HOOVER, Ala. — The mild-mannered, pokerfaced Mark Richt of the past won’t be back patrolling Georgia’s sidelines this season.
The Bulldogs coach said Thursday at Southeastern Conference media days that he will stick with the more fiery and emotional sideline demeanor unveiled late last season, when he waved his arms to fire up the crowd, flung his headset to the ground and dressed all in black with his players against Auburn.
"Now, how am I going to be this year?" Richt said. "I’ll probably be very much like I was from midseason on."
Now, if only his team follows suit after undergoing a transformation that coincided with Richt’s own change, riding a late-season surge to a No. 2 final ranking.
One thing Richt said he wouldn’t repeat: That bench-clearing end zone celebration after an early touchdown against rival Florida that got his team fired up and, of course, drew an excessive celebration penalty. Richt had ordered his players to get flagged if they scored early.
"In hindsight, I shouldn’t have done it," said Richt, who apologized to the SEC and Gators coach Urban Meyer. "I won’t do anything like that again. It could have easily turned into a big, stupid brawl and everything else."
Defensive tackle Jeff Owens said Richt’s public personality change touched off a chain reaction on the team.
"He changed it completely from my freshman year to now," Owens said. "He’s more energetic, he’s jumping around, yelling at fans telling them to get up. It’s quite a different atmosphere being around Georgia now."
Houston Nutt insists it didn’t feel weird to be introduced at SEC media days as Mississippi’s head coach after a decade of pulling the same duty for Arkansas.
"It feels like I’ve been here a long time," Nutt said of his new home. "It’s the way I feel right now, I think because of the transition, it’s been so smooth. I realize we haven’t played a game yet. I understand that. But this was a good move, I think, for our coaches’ families. You feel that way. You feel the players feel that way."
Nutt, who resigned from Arkansas, didn’t exactly take over a program that most expect to contend for SEC titles immediately. The Rebels were winless in the league under Ed Orgeron last season, after all.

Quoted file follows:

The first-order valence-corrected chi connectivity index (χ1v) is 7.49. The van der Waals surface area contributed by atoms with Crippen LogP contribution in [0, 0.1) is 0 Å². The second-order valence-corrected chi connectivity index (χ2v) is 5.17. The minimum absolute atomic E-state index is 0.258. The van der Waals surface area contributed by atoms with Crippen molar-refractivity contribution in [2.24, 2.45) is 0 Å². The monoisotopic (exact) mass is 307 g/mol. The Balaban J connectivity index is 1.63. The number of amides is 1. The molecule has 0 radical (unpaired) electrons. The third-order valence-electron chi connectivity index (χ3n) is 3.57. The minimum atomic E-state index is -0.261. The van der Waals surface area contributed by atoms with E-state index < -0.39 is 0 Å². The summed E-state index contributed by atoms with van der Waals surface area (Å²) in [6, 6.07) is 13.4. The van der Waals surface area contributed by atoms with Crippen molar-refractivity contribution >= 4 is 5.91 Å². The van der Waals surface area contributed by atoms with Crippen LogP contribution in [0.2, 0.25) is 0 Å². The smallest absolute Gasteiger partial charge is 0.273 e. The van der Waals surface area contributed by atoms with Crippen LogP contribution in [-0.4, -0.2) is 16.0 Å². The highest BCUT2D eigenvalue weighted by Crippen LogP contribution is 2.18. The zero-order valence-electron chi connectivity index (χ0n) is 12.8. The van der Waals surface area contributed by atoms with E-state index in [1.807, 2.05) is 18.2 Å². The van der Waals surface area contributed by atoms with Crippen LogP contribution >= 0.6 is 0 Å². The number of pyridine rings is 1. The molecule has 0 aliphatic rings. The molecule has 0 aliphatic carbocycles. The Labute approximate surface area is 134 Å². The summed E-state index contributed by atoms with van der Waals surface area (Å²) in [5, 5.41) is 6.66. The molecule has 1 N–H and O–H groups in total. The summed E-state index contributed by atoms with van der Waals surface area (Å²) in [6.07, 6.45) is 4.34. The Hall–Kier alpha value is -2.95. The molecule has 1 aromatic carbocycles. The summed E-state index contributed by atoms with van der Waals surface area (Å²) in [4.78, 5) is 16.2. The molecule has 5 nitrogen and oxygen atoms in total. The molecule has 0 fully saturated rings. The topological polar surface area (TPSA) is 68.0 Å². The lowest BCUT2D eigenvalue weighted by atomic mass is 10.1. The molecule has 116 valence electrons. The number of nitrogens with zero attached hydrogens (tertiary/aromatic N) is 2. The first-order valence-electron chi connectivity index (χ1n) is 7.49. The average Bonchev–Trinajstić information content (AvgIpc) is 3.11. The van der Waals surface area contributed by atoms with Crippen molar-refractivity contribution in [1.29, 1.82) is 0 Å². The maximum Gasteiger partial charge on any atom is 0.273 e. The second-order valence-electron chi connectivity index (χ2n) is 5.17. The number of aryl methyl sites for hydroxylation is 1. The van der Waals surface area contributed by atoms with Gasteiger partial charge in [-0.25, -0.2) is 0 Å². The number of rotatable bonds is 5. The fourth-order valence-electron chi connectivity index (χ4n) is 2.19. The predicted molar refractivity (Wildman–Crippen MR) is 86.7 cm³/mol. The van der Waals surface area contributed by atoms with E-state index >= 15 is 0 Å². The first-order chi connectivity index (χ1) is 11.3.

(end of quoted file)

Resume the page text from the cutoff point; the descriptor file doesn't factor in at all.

Nutt, who resigned at Arkansas, said a big key will be changing players’ mindsets toward losing. The Rebels haven’t been to a bowl game since 2003.
"There’s something about being re-energized with new names, new problems, new street numbers, the whole bit," he said.
Ole Miss defensive tackle Peria Jerry thinks it’s a good fit.
"Everyone loves him in town," Jerry said. "The optimism is extremely high. I feel like everyone has a much more positive attitude."
Alabama coach Nick Saban is still waging a battle with expectations and hype.
For a change, he is facing more questions about the nation’s top-rated recruiting class and how some of those highly touted players can handle it. Last year, it was about the talk that Saban would instantly turn around a struggling Crimson Tide program.
"You guys use that word ‘expectations’ a lot," Saban told reporters at Southeastern Conference media days Thursday. "I try to minimize it a lot, because I think it’s dangerous. We’re trying to focus on what we can do to make our team the best it can be."
Then again, the incoming freshmen will have a say in how good that is, considering the team’s pressing needs at wide receiver and linebacker.
"These young players and how they respond to the challenges in the SEC is certainly going to go a long way to determine how much success this team can have and how much this team will actually improve," said Saban, who was 7-6 in his debut season.
The returning players, meanwhile, say it has been a different story this offseason after a year of getting used to the ultra-intense Saban.
The biggest difference, said center Antoine Caldwell: "Being able to just take a deep breath. At this point last year everybody was like a deer in headlights. We really didn’t know what to expect after hearing so much about him. This year everybody’s just a lot more comfortable, not just the players but the coaches and the trainers and equipment managers. Everybody. Everybody knows what they expect out of us."
When running back Arian Foster talks about his reasons for coming back to Tennessee for his senior season, the first thing that comes up isn’t the school rushing mark.
"One of the main reasons was because I felt this team was special and has a lot to it," said Foster, who was projected as a likely second-round NFL draft pick.
Count his coach Phillip Fulmer among those who "didn’t think we had a chance at keeping him at Tennessee" following the Outback Bowl.
Foster needs 685 yards to break Travis Henry’s school rushing record of 3,078 yards. He’d rather talk about trying to help Tennessee win its first SEC and national title since 1998.
"(The record) would mean a lot for myself and everybody who has supported me through my career, but I don’t like to really boast about accolades," Foster said. "It’s cliche to say I’m a team guy, but I really am a team guy.
"I don’t to let anything I have personally going on detract from anything we have going on as a team."
"I don’t think there’s any doubt it’s intensified the rivalry. But what intensified the rivalry was that we won. Okay? That’s the reality."
Richt on whether the Bulldogs’ end zone celebration after their first touchdown against Florida last season fueled an already big rivalry.